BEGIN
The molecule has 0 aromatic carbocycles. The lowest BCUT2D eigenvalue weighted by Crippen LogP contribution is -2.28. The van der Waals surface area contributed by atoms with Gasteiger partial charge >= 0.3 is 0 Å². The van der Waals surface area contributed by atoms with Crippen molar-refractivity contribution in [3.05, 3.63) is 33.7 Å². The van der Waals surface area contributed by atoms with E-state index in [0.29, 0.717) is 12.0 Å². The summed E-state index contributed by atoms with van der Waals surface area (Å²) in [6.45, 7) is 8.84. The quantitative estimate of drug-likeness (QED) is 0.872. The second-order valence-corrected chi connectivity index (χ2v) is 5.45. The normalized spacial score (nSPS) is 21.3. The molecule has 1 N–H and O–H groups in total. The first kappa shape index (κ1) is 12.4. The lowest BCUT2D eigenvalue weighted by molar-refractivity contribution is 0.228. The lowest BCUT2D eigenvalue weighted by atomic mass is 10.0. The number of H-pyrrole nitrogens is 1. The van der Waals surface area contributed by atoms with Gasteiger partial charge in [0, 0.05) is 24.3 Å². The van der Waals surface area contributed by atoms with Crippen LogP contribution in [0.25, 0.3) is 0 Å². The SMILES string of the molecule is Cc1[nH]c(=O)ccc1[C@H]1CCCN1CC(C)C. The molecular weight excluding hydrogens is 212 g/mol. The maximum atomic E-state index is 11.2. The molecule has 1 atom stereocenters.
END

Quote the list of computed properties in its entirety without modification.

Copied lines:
The molecule has 0 aromatic carbocycles. The lowest BCUT2D eigenvalue weighted by Crippen LogP contribution is -2.28. The van der Waals surface area contributed by atoms with Gasteiger partial charge >= 0.3 is 0 Å². The van der Waals surface area contributed by atoms with Crippen molar-refractivity contribution in [3.05, 3.63) is 33.7 Å². The van der Waals surface area contributed by atoms with E-state index in [0.29, 0.717) is 12.0 Å². The summed E-state index contributed by atoms with van der Waals surface area (Å²) in [6.45, 7) is 8.84. The quantitative estimate of drug-likeness (QED) is 0.872. The second-order valence-corrected chi connectivity index (χ2v) is 5.45. The normalized spacial score (nSPS) is 21.3. The molecule has 1 N–H and O–H groups in total. The first kappa shape index (κ1) is 12.4. The lowest BCUT2D eigenvalue weighted by molar-refractivity contribution is 0.228. The lowest BCUT2D eigenvalue weighted by atomic mass is 10.0. The number of H-pyrrole nitrogens is 1. The van der Waals surface area contributed by atoms with Gasteiger partial charge in [0, 0.05) is 24.3 Å². The van der Waals surface area contributed by atoms with Crippen LogP contribution in [0.25, 0.3) is 0 Å². The SMILES string of the molecule is Cc1[nH]c(=O)ccc1[C@H]1CCCN1CC(C)C. The molecular weight excluding hydrogens is 212 g/mol. The maximum atomic E-state index is 11.2. The molecule has 1 atom stereocenters.